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Over 56,000 people displaced in Gedo as FGS troops seize Beled Hawo

By Staff reporter , Garowe Online

MOGADISHU, Somalia - A humanitarian crisis is brewing up in conflict-hit Gedo region, the United Nations has said, with thousands of residents fleeing from the border town of Beled-Hawo.

A fierce gunfight between Somali National Army [SNA] troops and Jubaland forces erupted for the better part of Monday, with the battle leaving at least three people dead and scores injured.

President Mohamed Abdullahi Farmajo has been at loggerheads with Jubaland leader Ahmed Madobe, with the latter accusing FGS of conspiracy to establish a rival parallel regional administration in Gedo.

A preliminary report indicates that at least 56,000 people have been displaced in Gedo, following the standoff which started building in February when FGS deployed over 700 SNA troops, UN noted.

“All efforts must be made to minimize harm to civilians and damage to schools, health centers, and homes,” Adam Abdelmoula, the Humanitarian Coordinator in Somalia said.

“I urge parties to take all the necessary measures to protect civilians and civilian assets amid the escalation in violence.”

Businesses were closed down on Monday, with gunshots renting air in the town, in a battle that lasted for several hours. FGS claimed that the assault targeted "Al-Shabaab militants" in a conflict that also spread to Bula-Amin.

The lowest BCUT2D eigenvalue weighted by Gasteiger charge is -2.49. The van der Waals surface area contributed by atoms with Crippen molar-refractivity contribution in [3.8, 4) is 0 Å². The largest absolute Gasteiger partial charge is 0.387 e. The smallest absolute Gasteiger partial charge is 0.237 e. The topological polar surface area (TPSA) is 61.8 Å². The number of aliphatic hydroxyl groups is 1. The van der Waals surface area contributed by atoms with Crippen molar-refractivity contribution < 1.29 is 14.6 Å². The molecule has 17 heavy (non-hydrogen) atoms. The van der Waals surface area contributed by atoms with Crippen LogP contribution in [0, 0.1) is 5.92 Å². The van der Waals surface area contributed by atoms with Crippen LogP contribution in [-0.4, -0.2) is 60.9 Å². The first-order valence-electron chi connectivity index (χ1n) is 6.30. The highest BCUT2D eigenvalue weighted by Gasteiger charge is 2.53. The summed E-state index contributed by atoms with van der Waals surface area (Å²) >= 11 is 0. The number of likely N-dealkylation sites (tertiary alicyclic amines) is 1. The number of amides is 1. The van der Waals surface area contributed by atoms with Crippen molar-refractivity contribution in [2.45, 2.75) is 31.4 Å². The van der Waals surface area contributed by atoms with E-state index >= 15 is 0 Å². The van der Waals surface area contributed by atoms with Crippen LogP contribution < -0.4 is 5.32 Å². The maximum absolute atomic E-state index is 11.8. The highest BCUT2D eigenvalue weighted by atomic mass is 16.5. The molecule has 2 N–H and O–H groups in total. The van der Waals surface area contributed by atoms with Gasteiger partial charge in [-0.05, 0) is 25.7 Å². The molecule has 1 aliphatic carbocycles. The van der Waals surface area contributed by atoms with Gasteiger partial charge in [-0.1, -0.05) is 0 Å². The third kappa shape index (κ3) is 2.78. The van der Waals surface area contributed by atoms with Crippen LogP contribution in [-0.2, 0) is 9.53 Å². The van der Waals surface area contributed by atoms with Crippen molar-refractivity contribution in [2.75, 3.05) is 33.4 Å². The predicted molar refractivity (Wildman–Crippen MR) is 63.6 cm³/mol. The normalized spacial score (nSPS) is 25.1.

Most IDPs moved towards Doolow town, which had also been seized by FGS troops, others took refuge in Luuq with some hiding in bushes outside Bula-Hawo, the official said.

“It is imperative for all parties to safeguard the movement of civilians out of conflict areas in safety and dignity so that they may have unobstructed access to humanitarian protection and assistance,” he said.

Normalcy had been restored on Tuesday within the town, whose commination links had been cut beside the unprecedented closure of schools and hospitals, officials said.

SNA troops are said to be pursuing Abdirashid Janan, a Jubaland minister who is accused of "serious crimes" and is believed to be operating from Kenya's border town of Mandera.

But the Jubaland authorities blame Farmajo for fueling the conflict with an aim of "toppling Madobe and subsequently installing his loyalists" ahead of December polls.

Fighting subsided as the SNA troops announced "victory" as Jubaland forces retreated. KDF is currently in control of the border, even as Kenya dismissed claims of interfering with Somalia's domestic affairs as "fabrications".

An estimated 2.6 million people are currently displaced within Somalia as a result of ongoing conflict and recurring climatic shocks, the UN noted in a report.

In 2019 alone, approximately 190,000 people were displaced as a result of the conflict. In January 2020, some 35,000 people were reported as newly displaced in Somalia, including 28,000 people fleeing insecurity.

Somalia is preparing to deposit the instrument of ratification for the Kampala Convention on the Protection and Assistance of IDPs at the African Union, which was signed by the President of Somalia on 26 November 2019.


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